Civility is an Ethical Issue
August 8, 2012 3 Comments
by Linda Fisher Thornton
Civility is Part of Ethical Behavior
The Merriam-Webster Learner’s Dictionary defines civility as “polite, reasonable, and respectful behavior.” These behaviors are the ones we use when we treat others with care.
According to Michael Brannigan, The Pfaff Endowed Chair in Ethics and Moral Values at the College of St. Rose in Albany, NY., “Ethics deals fundamentally with how we treat each other on a daily basis. Indeed, our small acts of civility and incivility constitute the heart of morality.”
Responsible leaders know that civility is the minimum standard for how we should treat others. As members of a society, we are expected to behave in ways that allow others to pursue their life’s work and to contribute fully to that society.
Civility is at the Core of Ethical Leadership
Civility has in the past been on the sidelines of ethical discussions, and we can agree that its role has been neglected. As we have incorporated strands of insights from moral theorists and sociologists, we agreed that civility ― this unfocused value ― can no longer be ignored. We can’t speak about ethics and moral behaviors without talking about community, issues of morality exposed by human need, and the moral role that civility plays in the leadership culture.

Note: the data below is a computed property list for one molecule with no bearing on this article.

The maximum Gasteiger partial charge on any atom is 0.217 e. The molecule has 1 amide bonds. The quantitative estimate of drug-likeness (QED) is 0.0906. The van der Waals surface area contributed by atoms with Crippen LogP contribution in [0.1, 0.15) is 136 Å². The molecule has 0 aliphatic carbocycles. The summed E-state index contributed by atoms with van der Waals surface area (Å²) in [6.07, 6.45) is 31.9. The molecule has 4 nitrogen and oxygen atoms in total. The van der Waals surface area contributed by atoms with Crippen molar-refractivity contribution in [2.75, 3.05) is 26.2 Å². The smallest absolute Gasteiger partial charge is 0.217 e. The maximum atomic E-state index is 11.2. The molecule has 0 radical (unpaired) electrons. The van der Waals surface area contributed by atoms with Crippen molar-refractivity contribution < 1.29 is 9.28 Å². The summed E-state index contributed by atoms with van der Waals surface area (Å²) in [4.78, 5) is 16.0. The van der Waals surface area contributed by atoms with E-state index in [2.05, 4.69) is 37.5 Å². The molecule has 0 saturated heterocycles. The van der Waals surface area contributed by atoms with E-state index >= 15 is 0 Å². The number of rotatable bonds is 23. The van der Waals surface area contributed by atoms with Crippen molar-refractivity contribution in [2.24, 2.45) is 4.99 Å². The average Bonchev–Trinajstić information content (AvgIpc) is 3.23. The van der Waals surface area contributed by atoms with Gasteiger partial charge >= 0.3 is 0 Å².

Joseph P. Hester and Don R. Killian, “The Moral Foundations of Ethical Leadership,” The Journal of Values Based Leadership, online at http://www.valuesbasedleadershipjournal.com
Civility is an ethical issue in a global society. Ethical leadership includes the responsibility for treating others with respect and care, even when it’s not convenient, and even when it impacts profitability. This responsibility includes:
- respecting others
- avoiding harm
- building trust
- reducing stress
- listening to others (regardless of their position)
- engaging people in meaningful work, and
- providing an environment where everyone can do their best
Civility is a “load-bearing beam” in the foundation of ethical leadership. Ethical companies accept nothing less.
Questions for Discussion:
1. How clearly do our performance standards specify that we expect respectful behavior?
2. Do all of our leaders know that civility is the minimum standard for behavior in our organization?
3. How well are we backing up our performance expectations by holding people accountable for using ethical interpersonal behavior?
4. How can we make our expectation for respectful behavior clearer?
Related Leading in Context® Posts:
About The Author: Linda Fisher Thornton is CEO/Owner of Leading in Context, a leadership development firm providing leadership consulting and learning publications that address complex ethical issues. She is also Adjunct Assistant Professor for the University of Richmond School of Professional and Continuing Studies.
Current Leading in Context® Publications:“Ethical Implications of How Leaders Perceive ‘Different’” Training Module “Ethical Interpersonal Behavior” Graphic “The Evolving Leadership Context: Respectful Workplaces” Video